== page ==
However as in other sports, teams can become complacent and fall back on the idea of floating in with the tide. The we are out in front, we don’t need to try hard syndrome. If there is any tie in to the statistics you refer to it would amount to psychological factors concerning lack of effort. Also known as human nature. So we are speaking of the emotional factors of wanting to prove something versus coasting toward a championship. You be the judge.

  4. BillyIdle said

    “Analysis of sequences of match results reveals evidence of a negative ‘persistence’ effect: a recent run of good results appears to create either pressure or complacency, increasing the risk that the next result will be bad.”

    Giving this a little more thought I can’t buy into the “pressure” idea either. In professional sport their is always pressure. In fact, the phrase “either pressure or complacency” sounds to me as though the person is guessing. What evidence? Which is the result, pressure or complacency?

    “Does this really make sense? It seems to me that a run of good results would in fact increase the chance of the next result being good”.

    Have to agree with hakanrylander. If there is a “persistent effect” it would have to be a persistent effort to try to win games not lose them. DUE TO LOSE would make a good Country and Western song though.

  5. hakanrylander said

    The quote that started this discussion “Analysis of sequences…etc” was taken from “The Economics of Football” by Dobson and Goddard (Cambridge University Press). I’ve now tried to look a bit closer at how they come to this conclusion.
    It turns out that they do in fact agree with me that a good run of results increases the chance of the next result being good. But they argue that this to a large extent is explained by team heterogenity (in English this means that good teams tend to beat bad teams), rather than the length of the spell itself and its effect on confidence/complaceny affecting the probabilities of the outcome of the next game.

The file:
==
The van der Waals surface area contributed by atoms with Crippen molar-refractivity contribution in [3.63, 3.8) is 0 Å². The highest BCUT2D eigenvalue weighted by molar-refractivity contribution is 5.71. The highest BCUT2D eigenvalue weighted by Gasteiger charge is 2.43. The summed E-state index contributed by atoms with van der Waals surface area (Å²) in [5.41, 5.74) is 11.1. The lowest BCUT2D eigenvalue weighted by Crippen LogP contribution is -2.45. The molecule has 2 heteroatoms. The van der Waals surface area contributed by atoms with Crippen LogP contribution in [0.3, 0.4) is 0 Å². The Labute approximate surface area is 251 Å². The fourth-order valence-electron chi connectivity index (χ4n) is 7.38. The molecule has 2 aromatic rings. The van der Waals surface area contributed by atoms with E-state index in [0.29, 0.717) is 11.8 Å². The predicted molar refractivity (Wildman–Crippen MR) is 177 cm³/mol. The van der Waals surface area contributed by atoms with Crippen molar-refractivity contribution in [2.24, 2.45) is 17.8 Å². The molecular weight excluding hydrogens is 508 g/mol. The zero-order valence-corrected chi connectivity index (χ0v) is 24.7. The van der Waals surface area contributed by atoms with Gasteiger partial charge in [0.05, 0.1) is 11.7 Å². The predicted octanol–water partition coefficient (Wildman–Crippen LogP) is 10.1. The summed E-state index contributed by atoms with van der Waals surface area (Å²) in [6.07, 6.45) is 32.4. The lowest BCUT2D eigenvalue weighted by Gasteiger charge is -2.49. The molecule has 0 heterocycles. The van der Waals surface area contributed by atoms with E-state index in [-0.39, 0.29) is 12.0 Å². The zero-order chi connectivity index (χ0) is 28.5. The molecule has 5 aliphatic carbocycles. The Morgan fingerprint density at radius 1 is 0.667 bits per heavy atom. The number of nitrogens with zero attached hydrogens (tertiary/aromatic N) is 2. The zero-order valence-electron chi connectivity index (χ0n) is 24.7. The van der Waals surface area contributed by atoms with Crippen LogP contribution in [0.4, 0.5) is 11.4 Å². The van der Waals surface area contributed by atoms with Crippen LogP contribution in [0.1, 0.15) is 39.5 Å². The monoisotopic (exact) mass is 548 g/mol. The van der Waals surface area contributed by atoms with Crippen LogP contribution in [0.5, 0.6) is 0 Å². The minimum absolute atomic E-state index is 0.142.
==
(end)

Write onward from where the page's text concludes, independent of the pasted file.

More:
To seperate these two factors they use a simulation approach to establish how many and how long sequences (wins, losses, unbeaten or win-less) that should be observed in a season “if the only systematic determinant of match results is team heterogenity”.
    They find that the actual numbers of good/bad spells of any duration are almost always smaller than the numbers predicted by the simulation. Their conclusion is that there are negative short-term persistence effects (such as pressure or complacency) that tend to curtail the durations of both good and poor spells. This means that a team enjoying a run of good results has a higher probability of a poor result in the next game, relative to the team’s underlying strength.
    I’m still unconvinced. Mainly because I think it well nigh impossible to accurately simulate the number of sequences during a season.
    I also believe that the hidden parallels between sports betting and country & western songs need to be further explored.

  6. […] In previous posts I’ve touched upon two of the segments that I find most interesting; the increasing inequality between rich and poor clubs and how the length of a spell of wins/losses affects the probabilities of the outcome of the next game. […]